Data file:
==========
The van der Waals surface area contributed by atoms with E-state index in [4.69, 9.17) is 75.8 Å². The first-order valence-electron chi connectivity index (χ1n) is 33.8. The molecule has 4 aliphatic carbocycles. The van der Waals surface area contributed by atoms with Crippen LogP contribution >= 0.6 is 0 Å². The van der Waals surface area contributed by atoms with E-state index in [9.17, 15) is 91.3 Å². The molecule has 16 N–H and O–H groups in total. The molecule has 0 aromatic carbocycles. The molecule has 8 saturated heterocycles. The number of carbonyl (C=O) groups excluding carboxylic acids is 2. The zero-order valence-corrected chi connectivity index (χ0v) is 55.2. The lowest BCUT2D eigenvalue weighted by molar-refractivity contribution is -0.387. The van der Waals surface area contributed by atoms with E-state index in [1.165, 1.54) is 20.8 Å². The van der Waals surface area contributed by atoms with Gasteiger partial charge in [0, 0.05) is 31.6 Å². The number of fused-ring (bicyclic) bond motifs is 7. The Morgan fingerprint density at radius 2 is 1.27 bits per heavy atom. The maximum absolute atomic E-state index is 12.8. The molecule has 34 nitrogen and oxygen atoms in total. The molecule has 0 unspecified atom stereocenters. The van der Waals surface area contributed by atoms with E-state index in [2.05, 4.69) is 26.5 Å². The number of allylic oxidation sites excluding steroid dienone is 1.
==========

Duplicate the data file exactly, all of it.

The van der Waals surface area contributed by atoms with E-state index in [4.69, 9.17) is 75.8 Å². The first-order valence-electron chi connectivity index (χ1n) is 33.8. The molecule has 4 aliphatic carbocycles. The van der Waals surface area contributed by atoms with Crippen LogP contribution >= 0.6 is 0 Å². The van der Waals surface area contributed by atoms with E-state index in [9.17, 15) is 91.3 Å². The molecule has 16 N–H and O–H groups in total. The molecule has 0 aromatic carbocycles. The molecule has 8 saturated heterocycles. The number of carbonyl (C=O) groups excluding carboxylic acids is 2. The zero-order valence-corrected chi connectivity index (χ0v) is 55.2. The lowest BCUT2D eigenvalue weighted by molar-refractivity contribution is -0.387. The van der Waals surface area contributed by atoms with E-state index in [1.165, 1.54) is 20.8 Å². The van der Waals surface area contributed by atoms with Gasteiger partial charge in [0, 0.05) is 31.6 Å². The number of fused-ring (bicyclic) bond motifs is 7. The Morgan fingerprint density at radius 2 is 1.27 bits per heavy atom. The maximum absolute atomic E-state index is 12.8. The molecule has 34 nitrogen and oxygen atoms in total. The molecule has 0 unspecified atom stereocenters. The van der Waals surface area contributed by atoms with E-state index in [2.05, 4.69) is 26.5 Å². The number of allylic oxidation sites excluding steroid dienone is 1.